It’s important to begin by noting that the essay summarized in the preceding post of this series is the first of three essays in To Change the World: The Irony, Tragedy, and Possibility of Christianity in the Late Modern World by James Hunter. Hunter hasn’t yet really made his point. Rather, this essay is more of what a mathematician would call a lemma, that is, something you prove as a stepping stone toward what you really want to prove.
And yet, this is a hugely important essay. Hunter argues based on principles of sociology that the American church is working diligently to fight a culture war that it’s destined to lose because it’s using the wrong strategy. The argument offered in Essay 1 is that this is not how culture changes. In essay 3, he’ll explain how he believes the scriptures teach we should engage the culture — and, of course, the church must adopt its tactics based on the scriptures and not mere pragmatism.
But it’s obvious that this is a war being lost. The culture is not more Christian today than it was last year, 10 years ago, or 50 years ago. Secularism is winning and winning quickly. Unless the scriptures demand that we fight the war the way we’ve been doing it, it’s time to change tactics!
Now, Hunter is a world-class sociologist. I’m not. But I’d reached the same conclusion some years ago. My approach was different. I figure we should ask how the culture went bad before we start prescribing the cure. As a matter of history, what happened? Did the culture change because people were persuaded by logical argument one at a time? No. Are we losing today because people are being logically persuaded one at a time? No.
Clearly, the current shift to a secular culture in America is a top-down phenomenon. The people of America did not rise up and demand more pornography, normalization of homosexuality, and ever-cruder politics. Rather, two things happened. First, the intellectual elite in this country became highly secularized (how that happened is another story). And then, over time, people became willing to tolerate secularism. Indeed, many found they preferred secularism to the Christian lifestyle. You see, pornography is rampant both because it’s allowed and because people are willing to pay for it. The movies are ever-more vulgar both because Hollywood wants to be vulgar and because people buy tickets to see vulgarity.
The story of the secularization of America is, thus, a combination of an intellectual elite — Hollywood movie makers, artists, writers, scholars — who wish to push a secular agenda and a highly secularized church whose members enjoy and pay for the secular work product.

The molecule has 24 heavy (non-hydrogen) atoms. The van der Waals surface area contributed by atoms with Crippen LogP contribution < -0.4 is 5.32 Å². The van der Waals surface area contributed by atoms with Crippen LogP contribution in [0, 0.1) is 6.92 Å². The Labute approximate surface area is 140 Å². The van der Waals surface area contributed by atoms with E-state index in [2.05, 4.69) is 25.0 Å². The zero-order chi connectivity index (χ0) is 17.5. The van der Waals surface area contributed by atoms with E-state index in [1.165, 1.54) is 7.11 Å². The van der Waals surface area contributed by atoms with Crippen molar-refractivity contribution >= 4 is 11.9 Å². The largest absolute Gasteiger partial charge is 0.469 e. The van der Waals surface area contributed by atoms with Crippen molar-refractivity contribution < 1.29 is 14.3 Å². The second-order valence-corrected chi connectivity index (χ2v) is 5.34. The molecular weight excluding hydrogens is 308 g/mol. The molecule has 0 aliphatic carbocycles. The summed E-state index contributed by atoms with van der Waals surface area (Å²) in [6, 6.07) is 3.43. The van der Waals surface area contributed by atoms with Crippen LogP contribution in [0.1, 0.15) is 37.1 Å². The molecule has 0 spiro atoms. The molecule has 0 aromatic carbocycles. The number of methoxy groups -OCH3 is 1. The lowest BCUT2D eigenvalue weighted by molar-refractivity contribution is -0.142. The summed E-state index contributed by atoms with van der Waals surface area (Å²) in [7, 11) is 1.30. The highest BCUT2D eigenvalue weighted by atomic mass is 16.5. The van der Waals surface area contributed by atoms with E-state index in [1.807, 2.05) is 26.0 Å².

Now, for years our preachers have had a sense of this, and so we’ve had sermons against R-rated movies and pornography. The idea was to change the culture by refusing to fund it. Not too long ago, the Southern Baptist Convention voted to boycott Disney, and the boycott utterly failed. Our members are unwilling to pay the price — unwilling to do without ESPN and Mickey Mouse — to make a statement.
You see, the tactics of the culture war don’t work. They don’t work because they don’t address the source of the problem — part of which is a secularized Christianity that doesn’t change lives and doesn’t compel sacrifice. Rather, the vision of the culture war is an idealized America where the government and church are in league once again and life is rich with middle class comfort.
Therefore, the American church has built its own, parallel institutions — adopting an escapist strategy, not unlike the monastic movement of the Middle Ages. The same preacher who urges his members to engage in “friendship evangelism” pitches for the church-league softball team — hiding the church’s light under a church-league bushel. The regular softball leagues are too worldly for Christians.
And so we have Christian coffee bars, basketball courts, gyms, book clubs, schools, etc. — all designed to isolate us from the nasty non-Christians we’re supposed be befriending.
The result is the Fortress Church, dug in to play defense, and unwilling to deal with the ugliness of the world. We don’t like the world, aren’t willing to wait for the next one, and so we make our heaven right here by excluding the damned.
Among the results of this attitude is a complex of Christian universities that provide a good education in everything but how to be in the world but not of the world. Show me the Christian university that does cutting edge science, or philosophy, or art, or music, or even movie making? You see, the biology departments in Christian universities are designed to produce doctors and nurses and pharmacists — but not research biologists or chemists. When a Christian colleges decides to become a university by offering graduate programs, they start a law school or MBA program or graduate seminary, but no graduate sociology or journalism or anthropology or English literature department. We’re all about trade schools and not about the study of God’s creation.